One of the things I love the most about living in Japan (at least in a big Japanese city is the absolute convenience. Part of that absolute convenience is the convenience store, known a conbini.

In Japan, conbinis are open 24 hours a day and there’s one on virtually every major street corner. You can buy pretty much anything you need there and I have met more than one single person, both Japanese and foreign, who basically purchases all of their food, meals, beverages, etc. from a conbini. It costs them a lot more than shopping at a supermarket, but the convenience factor for them wins (I personally would rather pay lower prices and shop at a supermarket).

Although I don’t do any major shopping at conbinis, I use them practically every day for small things.

So what are some of the major things I like about Japanese convenience stores?

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1. They are always open and they are everywhere (if you live in the city).

2. You can buy a wide assortment of beer and booze at them 24 hours a day/7 days a week! Many carry the standard Japanese beers, but some conbinis, depending on the manager I suppose, may carry a selection of import and local craft beers!

3. You can actually pay your bills at a conbini (24/7). That’s write, your power bill, water, cell phone, Internet, etc. It does suck however when you are in a hurry to buy something and catch a train and you’re caught behind someone paying those bills!

4. Conbini bentos! Yup, convenience stores in Japan have a wide variety of lunch boxes and pre-made meals that are often pretty darn good. They’ll even heat them up for you before you leave the store if you like.

5. Onigiri or Japanese rice balls. They are rice balls with a variety of fillings (salmon, seaweed, fish eggs, beef, veggies) and they are great. They are a cheap, fast fix when you are hungry. All chains of stores carry their standard fare of onigiri and often have seasonal and special ones throughout the year.


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Japanese onigiri (rice balls)


6. You can actually buy underwear and socks at the convenience store. I have never done it, but I suppose if you are a businessman who had too much to drink the night before, slept on a bench or in a McDonalds and need some new undies before going to work the next morning, you are all set! (you can get that much-needed toothbrush and pack of body wipes – scented large wet wipes – to keep you wreaking so much at work the next morning)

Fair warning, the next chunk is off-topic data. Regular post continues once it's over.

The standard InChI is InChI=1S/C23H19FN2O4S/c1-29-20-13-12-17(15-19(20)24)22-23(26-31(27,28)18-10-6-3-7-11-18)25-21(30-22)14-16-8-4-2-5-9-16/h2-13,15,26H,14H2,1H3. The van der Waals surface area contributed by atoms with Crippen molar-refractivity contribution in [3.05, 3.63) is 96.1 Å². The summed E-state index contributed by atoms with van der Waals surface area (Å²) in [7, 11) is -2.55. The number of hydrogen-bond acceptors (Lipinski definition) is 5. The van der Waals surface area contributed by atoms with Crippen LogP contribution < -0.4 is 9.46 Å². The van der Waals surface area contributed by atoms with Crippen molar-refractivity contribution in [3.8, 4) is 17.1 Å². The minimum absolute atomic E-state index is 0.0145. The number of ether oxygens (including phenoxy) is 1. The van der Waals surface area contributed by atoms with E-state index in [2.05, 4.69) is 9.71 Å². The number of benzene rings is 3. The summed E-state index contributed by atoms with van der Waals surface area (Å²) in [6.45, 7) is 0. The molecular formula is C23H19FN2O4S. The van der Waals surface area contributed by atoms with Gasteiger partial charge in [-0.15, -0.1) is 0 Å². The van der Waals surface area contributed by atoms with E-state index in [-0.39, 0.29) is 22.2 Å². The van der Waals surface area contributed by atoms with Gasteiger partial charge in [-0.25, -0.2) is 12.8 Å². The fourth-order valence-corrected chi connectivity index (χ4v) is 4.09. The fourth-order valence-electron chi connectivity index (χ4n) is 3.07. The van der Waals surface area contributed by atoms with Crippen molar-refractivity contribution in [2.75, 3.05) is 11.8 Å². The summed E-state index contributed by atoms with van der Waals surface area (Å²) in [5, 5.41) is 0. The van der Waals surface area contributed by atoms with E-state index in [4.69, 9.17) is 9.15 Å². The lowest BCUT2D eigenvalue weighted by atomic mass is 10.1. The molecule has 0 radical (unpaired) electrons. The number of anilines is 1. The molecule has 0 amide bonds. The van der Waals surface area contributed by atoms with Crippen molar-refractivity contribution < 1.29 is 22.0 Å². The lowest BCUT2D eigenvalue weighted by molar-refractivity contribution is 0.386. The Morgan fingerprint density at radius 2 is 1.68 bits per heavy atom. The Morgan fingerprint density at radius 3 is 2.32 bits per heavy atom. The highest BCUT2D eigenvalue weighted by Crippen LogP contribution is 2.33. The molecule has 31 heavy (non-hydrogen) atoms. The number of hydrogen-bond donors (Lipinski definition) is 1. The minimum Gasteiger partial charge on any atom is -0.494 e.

7. Stationary! That’s right; convenience stores in Japan all carry a wide selection of stationery. Envelopes, notepads, pens, hi-lighters and anything else you need for work. If the conbini is close to a university campus or in a downtown business district, you can expect there to probably be a very impressive stationary section.

8. Fried food to go! Most conbinis have a fried food such as chicken nuggets, chicken fillets, French fries, pork buns, sausage and other unhealthy, yet tasty food in heated display cases on the counter. These are great if you’ve been out on the town drinking or are just looking for a quick and sinful bite to eat on your way home from work.

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9. The incredible politeness of the staff at conbinis is amazing. The staff at convenience stores back home can often be surly (not happy with the fact that they are working at a convenience store), but not in Japan. The workers are very professional and seem to take great pride in their jobs. It’s pretty cool!

10. A million other little things…

I can buy concert tickets, make photocopies, buy oden, ramen noodles and mail packages. I can buy house cleaning supplies, cockroach traps, medical supplies, toys, candy, books, magazines, porn, DVDs, ice cream, etc. Some conbinis even have in-house bakeries and produce sections so you can buy fruit and vegetables.


love Japanese conbinis, They make me very happy to be here in Japan!


(Originally posted on another blog in October of 2013. UPDATE….I still love Japanese conbinis)




The writer:

Kevin O’Shea is the host of the Just Japan Podcast. He is also the guy behind JustJapanStuff.com. Kevin is a Canadian educator who lives in Beijing, China with his family. Kevin called Kobe, Japan home for 10 years. 

Follow him on Twitter: @jlandkev

Instagram: @jlandkev

Facebook: Facebook.com/justjapanstuff

Email: justjapanpodcast@gmail.com




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